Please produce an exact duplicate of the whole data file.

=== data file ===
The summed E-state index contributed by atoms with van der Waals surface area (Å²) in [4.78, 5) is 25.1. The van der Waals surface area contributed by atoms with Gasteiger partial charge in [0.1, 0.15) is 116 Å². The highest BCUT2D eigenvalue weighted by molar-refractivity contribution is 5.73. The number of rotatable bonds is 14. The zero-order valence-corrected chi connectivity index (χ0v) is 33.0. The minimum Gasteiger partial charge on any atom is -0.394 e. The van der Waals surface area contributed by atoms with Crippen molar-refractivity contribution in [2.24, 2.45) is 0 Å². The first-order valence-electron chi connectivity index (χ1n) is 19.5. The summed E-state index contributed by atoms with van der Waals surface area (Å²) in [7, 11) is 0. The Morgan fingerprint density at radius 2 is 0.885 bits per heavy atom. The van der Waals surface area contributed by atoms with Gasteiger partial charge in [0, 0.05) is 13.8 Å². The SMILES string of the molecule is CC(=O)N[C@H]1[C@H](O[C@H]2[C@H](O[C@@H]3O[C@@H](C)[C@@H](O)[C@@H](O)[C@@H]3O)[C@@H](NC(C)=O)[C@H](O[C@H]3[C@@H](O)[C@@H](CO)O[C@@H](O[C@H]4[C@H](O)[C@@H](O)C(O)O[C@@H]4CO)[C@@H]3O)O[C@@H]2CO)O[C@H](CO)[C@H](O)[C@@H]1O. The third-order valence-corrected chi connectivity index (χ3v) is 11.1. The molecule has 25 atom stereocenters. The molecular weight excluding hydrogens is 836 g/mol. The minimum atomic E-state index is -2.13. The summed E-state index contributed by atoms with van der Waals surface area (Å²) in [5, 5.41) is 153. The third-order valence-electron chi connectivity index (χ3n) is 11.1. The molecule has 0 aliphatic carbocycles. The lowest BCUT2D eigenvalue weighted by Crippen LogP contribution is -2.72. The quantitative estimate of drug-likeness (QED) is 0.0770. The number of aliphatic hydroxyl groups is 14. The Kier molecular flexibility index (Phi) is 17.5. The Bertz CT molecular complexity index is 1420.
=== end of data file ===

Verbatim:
The summed E-state index contributed by atoms with van der Waals surface area (Å²) in [4.78, 5) is 25.1. The van der Waals surface area contributed by atoms with Gasteiger partial charge in [0.1, 0.15) is 116 Å². The highest BCUT2D eigenvalue weighted by molar-refractivity contribution is 5.73. The number of rotatable bonds is 14. The zero-order valence-corrected chi connectivity index (χ0v) is 33.0. The minimum Gasteiger partial charge on any atom is -0.394 e. The van der Waals surface area contributed by atoms with Crippen molar-refractivity contribution in [2.24, 2.45) is 0 Å². The first-order valence-electron chi connectivity index (χ1n) is 19.5. The summed E-state index contributed by atoms with van der Waals surface area (Å²) in [7, 11) is 0. The Morgan fingerprint density at radius 2 is 0.885 bits per heavy atom. The van der Waals surface area contributed by atoms with Gasteiger partial charge in [0, 0.05) is 13.8 Å². The SMILES string of the molecule is CC(=O)N[C@H]1[C@H](O[C@H]2[C@H](O[C@@H]3O[C@@H](C)[C@@H](O)[C@@H](O)[C@@H]3O)[C@@H](NC(C)=O)[C@H](O[C@H]3[C@@H](O)[C@@H](CO)O[C@@H](O[C@H]4[C@H](O)[C@@H](O)C(O)O[C@@H]4CO)[C@@H]3O)O[C@@H]2CO)O[C@H](CO)[C@H](O)[C@@H]1O. The third-order valence-corrected chi connectivity index (χ3v) is 11.1. The molecule has 25 atom stereocenters. The molecular weight excluding hydrogens is 836 g/mol. The minimum atomic E-state index is -2.13. The summed E-state index contributed by atoms with van der Waals surface area (Å²) in [5, 5.41) is 153. The third-order valence-electron chi connectivity index (χ3n) is 11.1. The molecule has 0 aliphatic carbocycles. The lowest BCUT2D eigenvalue weighted by Crippen LogP contribution is -2.72. The quantitative estimate of drug-likeness (QED) is 0.0770. The number of aliphatic hydroxyl groups is 14. The Kier molecular flexibility index (Phi) is 17.5. The Bertz CT molecular complexity index is 1420.